Ladies and gentlemen, it has been fun but the curtains are falling on this lovely Carnival of the InfoScience #33, but if you want to get in on the next carnival, check out the submission guidelines and tune into LibraryStuff. Until next time!

11 April 2006 

Time to bust out the cotton candy machine - the Carnival of the Infosciences #33 rolls its way to ReferenceWork.So if you want to be part of the act, send your e-mails to[at]

29 March 2006 

”I'm a great believer in luck, and I find the harder I work the more I have of it." --Thomas Jefferson

14 March 2006 

Whilst non-profits and religious groups may receive government funding to help immigrants, libraries have contributed by offering free classes, citizenship materials and books in their native language. However, one must realize that "immigrants" is not a large, homogeneous group and that there are other factors to consider (the U.S. as an example):

1) The length of time the immigrants from a particular country have been around; immigrants with a more established community in the U.S. may not see the need to get outside their community. They can be hard to attract, especially if the group is insular.

Contact prominent business leaders of that community and local student organizations and share library information with them. Certain groups get their information by word of mouth from other members of their community. Get a buzz going!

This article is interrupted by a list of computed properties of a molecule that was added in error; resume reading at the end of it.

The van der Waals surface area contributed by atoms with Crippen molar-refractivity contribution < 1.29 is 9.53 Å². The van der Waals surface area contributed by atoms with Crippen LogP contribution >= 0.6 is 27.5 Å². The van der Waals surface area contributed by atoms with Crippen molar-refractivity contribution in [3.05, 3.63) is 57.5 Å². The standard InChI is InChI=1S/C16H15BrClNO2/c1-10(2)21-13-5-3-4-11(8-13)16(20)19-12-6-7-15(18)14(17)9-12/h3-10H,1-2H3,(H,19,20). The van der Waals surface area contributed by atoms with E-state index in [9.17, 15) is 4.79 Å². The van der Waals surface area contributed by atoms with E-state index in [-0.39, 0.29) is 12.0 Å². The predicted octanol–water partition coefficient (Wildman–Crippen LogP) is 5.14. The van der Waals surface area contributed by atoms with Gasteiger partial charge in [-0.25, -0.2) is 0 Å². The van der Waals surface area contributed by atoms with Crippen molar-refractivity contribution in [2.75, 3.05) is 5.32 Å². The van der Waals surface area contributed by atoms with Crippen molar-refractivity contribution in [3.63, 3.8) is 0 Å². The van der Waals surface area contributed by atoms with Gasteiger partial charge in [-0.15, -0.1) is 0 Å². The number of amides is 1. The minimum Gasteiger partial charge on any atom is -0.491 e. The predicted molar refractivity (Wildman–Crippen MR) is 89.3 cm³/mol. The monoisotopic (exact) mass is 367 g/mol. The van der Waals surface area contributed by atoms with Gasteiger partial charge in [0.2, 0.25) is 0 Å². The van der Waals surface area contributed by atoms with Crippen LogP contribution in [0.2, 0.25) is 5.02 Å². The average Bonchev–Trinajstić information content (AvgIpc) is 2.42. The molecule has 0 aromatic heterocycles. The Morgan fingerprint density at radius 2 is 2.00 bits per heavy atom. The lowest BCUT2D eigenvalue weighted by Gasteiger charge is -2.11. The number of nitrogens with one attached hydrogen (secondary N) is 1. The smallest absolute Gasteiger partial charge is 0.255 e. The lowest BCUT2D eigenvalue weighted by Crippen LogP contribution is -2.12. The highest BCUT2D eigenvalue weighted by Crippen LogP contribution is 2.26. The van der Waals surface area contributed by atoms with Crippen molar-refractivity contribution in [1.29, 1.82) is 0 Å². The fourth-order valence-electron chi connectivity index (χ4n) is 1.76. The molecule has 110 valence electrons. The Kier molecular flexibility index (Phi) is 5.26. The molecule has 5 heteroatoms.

2) Children of immigrants might be comfortable speaking English and have no interest in materials in the language of their parents. Also, the children may act as translators for other family members. Realize that by attracting the children, you might get the parents into the library!

3) Libraries are not equal around the world; the concept of a free library is not universal. You may have to educate groups about your services. Representing the library at cultural events and making friends with members of the group will help spread the buzz.

4) Some immigrants work two or more jobs and attending workshops would mean sacrificing family time. Weekend programs can help and computer classes in a different language help!

5) "Immigrants" does not always mean poor refugees, who do not speak English. Globalization has already meant that the movement of people between countries is a fact of life. Some immigrants may not enter the library for the same reasons natives do not come - Internet access at home, unaware of library services, Google-addicts and so forth.

Why listen to me about this topic? Because it is an issue close to heart since I am an immigrant myself :)

09 March 2006 

Lately, I have had more requests from community groups to do presentations about the Library's services. It got me thinking about how we could take this a step further. Now, we have never aggressively pursued these "gigs", but it might not be a bad idea to and for multiple reasons:

1) Groups get a speaker for FREE
Get feedback on why people do not use the library
3) Helps you practice your presentation skills
4) Sign people up for library cards
5) Shatter stereotypes about the library (I had a group that was surprised that a guy could be a librarian)

I am sure there are other reasons as well, but these are some that come to mind personally. If you have other ideas, e-mail me!